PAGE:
Running a Conjuration Wizard Familiar Fight Club Campaign for 5E D&D
Over at Nerdarchy the YouTube channel Nerdarchists Dave and Ted dicuss the potential for indulging fifth edition Dungeons & Dragons players and the all too familiar scenario of creature collection. Anything from a cute and cuddly critter to a fearsome monstrosity appeals to lots of players interest in taming beasts, raising their own monsters or otherwise gathering pets. They start by wondering what a 5E D&D Conjuration Wizard Fight Club might entail and proceed to break all the rules by talking about it — in front of a camera no less! When it comes to organized conjured creature combat Nerdarchy advocates ethical and nonviolent treatment of any and all summoned, conjured, created, fabricated, imagined or regular real world creatures.
Make your familiar the fight club champion
In the video Dave and Ted lay down the ground rules of Conjuration Wizard Fight Club and a tense back and forth magical battle between two wizards and their familiars sounds exciting and fun. Creating an atmosphere for these events could add levity to a game session but still provide plenty of action. I particularly dig the notion of champion familiars — not their wizard masters — becoming the celebrities of the Conjuration Wizard Fight Club world.
It’s the world, or more specifically the campaign theme and tone captivating my imagination. Much like the spell duelist campaign concept a campaign spotlighting a subculture of familiar battles appears to favor spellcasters but only at a glance. There’s plenty of engagement for the whole adventuring party. The simplest way is the find familiar spell itself, which definitely is not exclusive to wizards. Literally any character can acquire the spell in a variety of ways, and a Dungeon Master might even give all the characters in the campaign the Magic Initiate feat, or simply the ability to cast find familiar by itself. Now everyone can develop their own unique familiar fighting styles.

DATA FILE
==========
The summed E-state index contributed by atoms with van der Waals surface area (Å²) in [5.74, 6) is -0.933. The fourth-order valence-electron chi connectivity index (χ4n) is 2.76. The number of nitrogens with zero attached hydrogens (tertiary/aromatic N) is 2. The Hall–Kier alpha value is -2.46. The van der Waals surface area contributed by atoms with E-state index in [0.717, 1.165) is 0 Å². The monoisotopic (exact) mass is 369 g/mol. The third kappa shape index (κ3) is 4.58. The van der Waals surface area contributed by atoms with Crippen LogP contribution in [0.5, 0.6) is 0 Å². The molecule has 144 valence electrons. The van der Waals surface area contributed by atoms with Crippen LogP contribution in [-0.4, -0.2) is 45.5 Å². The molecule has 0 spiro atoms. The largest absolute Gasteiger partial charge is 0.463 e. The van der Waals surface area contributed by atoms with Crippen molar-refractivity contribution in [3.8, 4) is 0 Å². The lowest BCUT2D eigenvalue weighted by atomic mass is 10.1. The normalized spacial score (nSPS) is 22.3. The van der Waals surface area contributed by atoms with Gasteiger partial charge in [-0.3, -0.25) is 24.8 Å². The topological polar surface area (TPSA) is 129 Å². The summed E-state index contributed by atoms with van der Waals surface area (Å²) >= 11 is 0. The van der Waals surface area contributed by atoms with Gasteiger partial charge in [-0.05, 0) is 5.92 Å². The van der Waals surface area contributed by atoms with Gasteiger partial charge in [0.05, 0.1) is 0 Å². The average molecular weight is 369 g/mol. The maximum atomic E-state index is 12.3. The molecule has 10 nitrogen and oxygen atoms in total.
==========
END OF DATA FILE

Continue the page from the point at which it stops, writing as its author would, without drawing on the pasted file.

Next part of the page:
You can just as easily create an adventuring party designed specifically for navigating the Conjuration Wizard Fight Club circuit. The wizard may be the one conjuring the familiar and coordinating combat with the creature but there’s no shortage of opportunities for everyone else. Top athletes surround themselves with trainers, publicists, agents, managers and so on to manage their careers and maintain their performance level. Could a champion familiar get a better hype person than a bard? A firbolg monk might make a phenomenal trainer while the druid makes sure the familiar eats a healthy diet. Meanwhile the rogue scouts out competition (and maybe places some bets here and there?) while the paladin represents the familiar and ensures their best interests are kept.
Creating campaigns with strong themes and tones like this for 5E D&D gives players a chance to add another dimension to their characters. A barbarian can still be an outlander, carry a big weapon and Hulk out in a fight, and in addition they’re a bodyguard for the team’s familiar. Maybe their familiar likes to go out on the town and get into trouble. It couldn’t hurt to have a half-orc barbarian watching their back out there.
A 5E D&D Conjuration Wizard Fight Club campaign can still have all the trappings of the game too — the dungeons and the dragons. A party still needs to travel from place to place, and the world is more than likely just as overpopulated with monsters and world threatening evils as the next one. Finding adventures won’t be difficult. In fact, getting caught up in one adds tension to this campaign because there’s always pressure to make it to the next event on time.
The other thing I’d look at is Tool Wars in Taking Chances. If an entire campaign centered around a Conjuration Wizard Fight Club doesn’t strike the fancy of your group it can still be a fun activity once in a while and Tool Wars gives characters without familiars a minigame to participate in too, using their tool proficiencies against constructs and oozes. In Conflict Constructs and Goop Games a DM chooses any construct or ooze for two contenders to engage each other in battle. On a players turn they can use an action and their tool proficiency check to cause various status effects to the opponent’s creature. Check out Taking Chances here.
And I’d be remiss if I didn’t mention, if your adventuring party is serious about the Conjuration Wizard Fight Club circuit and grooming a champion, it couldn’t hurt to check out Stibbles Codex of Companions. Nerdarchist Ted wrote a great overview of the 5E D&D supplement here. There’s all sorts of new familiars and rules for improving and enhancing them. This sounds like just what a champion familiar needs. However you approach the Conjuration Wizard Fight Club in your 5E D&D games, keep your wits about you because of course, if this is your first night at Fight Club, you have to fight. (There’s your campaign starter adventure hook right there, you’re welcome.)